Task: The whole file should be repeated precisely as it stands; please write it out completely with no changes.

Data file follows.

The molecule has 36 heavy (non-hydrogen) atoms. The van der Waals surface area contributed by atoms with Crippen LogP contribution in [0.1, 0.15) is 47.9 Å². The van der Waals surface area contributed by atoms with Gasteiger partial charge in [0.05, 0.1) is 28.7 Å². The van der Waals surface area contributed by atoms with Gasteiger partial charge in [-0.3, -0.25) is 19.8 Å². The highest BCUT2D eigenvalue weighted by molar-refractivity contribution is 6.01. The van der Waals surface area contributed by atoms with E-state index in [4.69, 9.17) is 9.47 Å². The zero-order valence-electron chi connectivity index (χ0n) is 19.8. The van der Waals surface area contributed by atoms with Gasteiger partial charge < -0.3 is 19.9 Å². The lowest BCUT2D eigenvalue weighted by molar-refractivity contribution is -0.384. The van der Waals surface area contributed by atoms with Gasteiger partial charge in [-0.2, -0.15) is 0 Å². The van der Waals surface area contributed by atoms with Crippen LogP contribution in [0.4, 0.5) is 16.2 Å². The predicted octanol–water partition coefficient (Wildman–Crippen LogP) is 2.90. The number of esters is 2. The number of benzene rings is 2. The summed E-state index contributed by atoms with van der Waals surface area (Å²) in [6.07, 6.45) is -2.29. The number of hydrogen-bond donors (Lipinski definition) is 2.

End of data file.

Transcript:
The molecule has 36 heavy (non-hydrogen) atoms. The van der Waals surface area contributed by atoms with Crippen LogP contribution in [0.1, 0.15) is 47.9 Å². The van der Waals surface area contributed by atoms with Gasteiger partial charge in [0.05, 0.1) is 28.7 Å². The van der Waals surface area contributed by atoms with Gasteiger partial charge in [-0.3, -0.25) is 19.8 Å². The highest BCUT2D eigenvalue weighted by molar-refractivity contribution is 6.01. The van der Waals surface area contributed by atoms with E-state index in [4.69, 9.17) is 9.47 Å². The zero-order valence-electron chi connectivity index (χ0n) is 19.8. The van der Waals surface area contributed by atoms with Gasteiger partial charge < -0.3 is 19.9 Å². The lowest BCUT2D eigenvalue weighted by molar-refractivity contribution is -0.384. The van der Waals surface area contributed by atoms with Gasteiger partial charge in [-0.2, -0.15) is 0 Å². The van der Waals surface area contributed by atoms with Crippen LogP contribution in [0.4, 0.5) is 16.2 Å². The predicted octanol–water partition coefficient (Wildman–Crippen LogP) is 2.90. The number of esters is 2. The number of benzene rings is 2. The summed E-state index contributed by atoms with van der Waals surface area (Å²) in [6.07, 6.45) is -2.29. The number of hydrogen-bond donors (Lipinski definition) is 2.